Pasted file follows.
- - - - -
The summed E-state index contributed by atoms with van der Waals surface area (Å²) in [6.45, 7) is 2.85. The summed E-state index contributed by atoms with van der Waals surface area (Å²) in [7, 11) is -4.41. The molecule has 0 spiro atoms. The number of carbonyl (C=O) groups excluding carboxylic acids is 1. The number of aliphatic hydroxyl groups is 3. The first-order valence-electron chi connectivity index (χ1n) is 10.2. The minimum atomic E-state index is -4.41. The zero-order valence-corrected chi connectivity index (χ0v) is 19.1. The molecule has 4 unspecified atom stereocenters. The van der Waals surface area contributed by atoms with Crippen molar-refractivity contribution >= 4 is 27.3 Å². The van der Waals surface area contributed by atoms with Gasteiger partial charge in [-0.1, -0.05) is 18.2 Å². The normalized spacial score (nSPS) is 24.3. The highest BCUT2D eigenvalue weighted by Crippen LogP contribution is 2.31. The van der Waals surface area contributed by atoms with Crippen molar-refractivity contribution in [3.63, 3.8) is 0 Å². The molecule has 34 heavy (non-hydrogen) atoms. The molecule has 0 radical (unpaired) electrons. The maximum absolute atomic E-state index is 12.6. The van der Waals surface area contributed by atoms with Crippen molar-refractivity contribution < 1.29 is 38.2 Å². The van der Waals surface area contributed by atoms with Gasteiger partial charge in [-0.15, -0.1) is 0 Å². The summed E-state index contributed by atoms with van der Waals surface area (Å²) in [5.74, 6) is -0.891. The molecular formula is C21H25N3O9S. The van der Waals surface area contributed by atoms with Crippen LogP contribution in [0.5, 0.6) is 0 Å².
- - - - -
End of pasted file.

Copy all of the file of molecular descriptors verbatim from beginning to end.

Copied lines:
The summed E-state index contributed by atoms with van der Waals surface area (Å²) in [6.45, 7) is 2.85. The summed E-state index contributed by atoms with van der Waals surface area (Å²) in [7, 11) is -4.41. The molecule has 0 spiro atoms. The number of carbonyl (C=O) groups excluding carboxylic acids is 1. The number of aliphatic hydroxyl groups is 3. The first-order valence-electron chi connectivity index (χ1n) is 10.2. The minimum atomic E-state index is -4.41. The zero-order valence-corrected chi connectivity index (χ0v) is 19.1. The molecule has 4 unspecified atom stereocenters. The van der Waals surface area contributed by atoms with Crippen molar-refractivity contribution >= 4 is 27.3 Å². The van der Waals surface area contributed by atoms with Gasteiger partial charge in [-0.1, -0.05) is 18.2 Å². The normalized spacial score (nSPS) is 24.3. The highest BCUT2D eigenvalue weighted by Crippen LogP contribution is 2.31. The van der Waals surface area contributed by atoms with Crippen molar-refractivity contribution in [3.63, 3.8) is 0 Å². The molecule has 34 heavy (non-hydrogen) atoms. The molecule has 0 radical (unpaired) electrons. The maximum absolute atomic E-state index is 12.6. The van der Waals surface area contributed by atoms with Crippen molar-refractivity contribution < 1.29 is 38.2 Å². The van der Waals surface area contributed by atoms with Gasteiger partial charge in [-0.15, -0.1) is 0 Å². The summed E-state index contributed by atoms with van der Waals surface area (Å²) in [5.74, 6) is -0.891. The molecular formula is C21H25N3O9S. The van der Waals surface area contributed by atoms with Crippen LogP contribution in [0.5, 0.6) is 0 Å².